The social inquiry model

The social inquiry model helps ākonga to think systematically about issues in health and physical education by encouraging recognition of their own values and attitudes about issues, and the analysis of alternative positions.

The social inquiry model has six stages

  • Orient to the case by introducing the particular issue.
  • Identify the issues by encouraging debate by reviewing facts. In this stage, ākonga characterise the values involved, and identify conflicts between values.
  • Taking a position on the issue and articulating their reasons for taking that position.
  • Explore the stance underlying the position taken by providing opportunities to challenge and probe different positions. Ākonga could, for example: 
    • identify the point at which a value is violated or compromised
    • clarify the conflict between values, through using analogies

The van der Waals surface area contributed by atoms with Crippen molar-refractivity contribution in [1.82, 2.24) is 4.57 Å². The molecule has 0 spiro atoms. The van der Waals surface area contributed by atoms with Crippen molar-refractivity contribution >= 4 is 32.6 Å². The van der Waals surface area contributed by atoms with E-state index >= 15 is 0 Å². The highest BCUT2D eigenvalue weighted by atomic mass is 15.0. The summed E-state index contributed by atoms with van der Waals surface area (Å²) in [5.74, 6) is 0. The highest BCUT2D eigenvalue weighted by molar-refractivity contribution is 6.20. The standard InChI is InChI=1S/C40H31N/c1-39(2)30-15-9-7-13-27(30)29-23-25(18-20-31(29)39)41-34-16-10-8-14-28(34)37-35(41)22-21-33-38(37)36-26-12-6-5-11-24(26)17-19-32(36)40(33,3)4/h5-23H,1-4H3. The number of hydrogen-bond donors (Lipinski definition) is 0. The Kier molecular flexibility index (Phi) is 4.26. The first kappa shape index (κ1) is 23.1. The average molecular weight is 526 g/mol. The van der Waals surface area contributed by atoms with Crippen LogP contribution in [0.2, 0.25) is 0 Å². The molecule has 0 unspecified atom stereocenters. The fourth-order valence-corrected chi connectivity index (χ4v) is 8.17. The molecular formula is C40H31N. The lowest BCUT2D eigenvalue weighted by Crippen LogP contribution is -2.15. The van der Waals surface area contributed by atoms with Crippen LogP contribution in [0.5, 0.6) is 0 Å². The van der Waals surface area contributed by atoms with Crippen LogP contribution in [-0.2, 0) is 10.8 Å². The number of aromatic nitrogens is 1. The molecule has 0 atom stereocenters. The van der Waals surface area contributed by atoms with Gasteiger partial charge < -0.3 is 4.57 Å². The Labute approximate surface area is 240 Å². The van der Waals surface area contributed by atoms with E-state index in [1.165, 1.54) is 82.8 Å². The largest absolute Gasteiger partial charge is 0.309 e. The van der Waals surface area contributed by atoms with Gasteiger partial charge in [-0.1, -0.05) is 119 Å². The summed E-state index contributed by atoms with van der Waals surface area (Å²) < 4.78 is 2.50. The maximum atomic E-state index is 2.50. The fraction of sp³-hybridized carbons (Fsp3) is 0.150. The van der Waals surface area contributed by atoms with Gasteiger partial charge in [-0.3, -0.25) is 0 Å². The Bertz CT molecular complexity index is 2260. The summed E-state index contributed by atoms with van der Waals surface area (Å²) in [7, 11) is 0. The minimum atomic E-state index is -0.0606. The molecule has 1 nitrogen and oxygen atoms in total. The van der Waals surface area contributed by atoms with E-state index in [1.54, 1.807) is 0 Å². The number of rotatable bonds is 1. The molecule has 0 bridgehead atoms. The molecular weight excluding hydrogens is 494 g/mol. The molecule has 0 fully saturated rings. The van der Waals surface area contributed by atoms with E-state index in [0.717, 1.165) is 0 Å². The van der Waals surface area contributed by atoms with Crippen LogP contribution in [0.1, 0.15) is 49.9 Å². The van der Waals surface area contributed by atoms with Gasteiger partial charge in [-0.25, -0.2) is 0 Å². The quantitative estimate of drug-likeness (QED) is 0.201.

• provide desirable or undesirable consequences of a position.
  • Refine and qualify the positions by getting ākonga to clarify their reasoning in a value position. Kaiako can prompt students to re-state or revisit their positions.
  • Test assumptions about facts, definitions, and consequences by identifying and examining the factual assumptions behind them. Kaiako encourage students to consider whether their value position would still hold up under extreme conditions.

The social inquiry model allows ākonga to:

  • communicate effectively, and successfully negotiate their differences
  • explore a range of viewpoints as well as their own
  • reflect on their own bias and the effect this bias may have on others.

Joyce, B., & Weil, M. (1986). Models of teaching (3rd ed.). Englewood Cliffs, NJ: Prentice-Hall.

You can download an example of a social inquiry model below. This example considers the idea that the behaviour of sporting role models, as reported in the media, can influence the attitudes and behaviours of other sports people.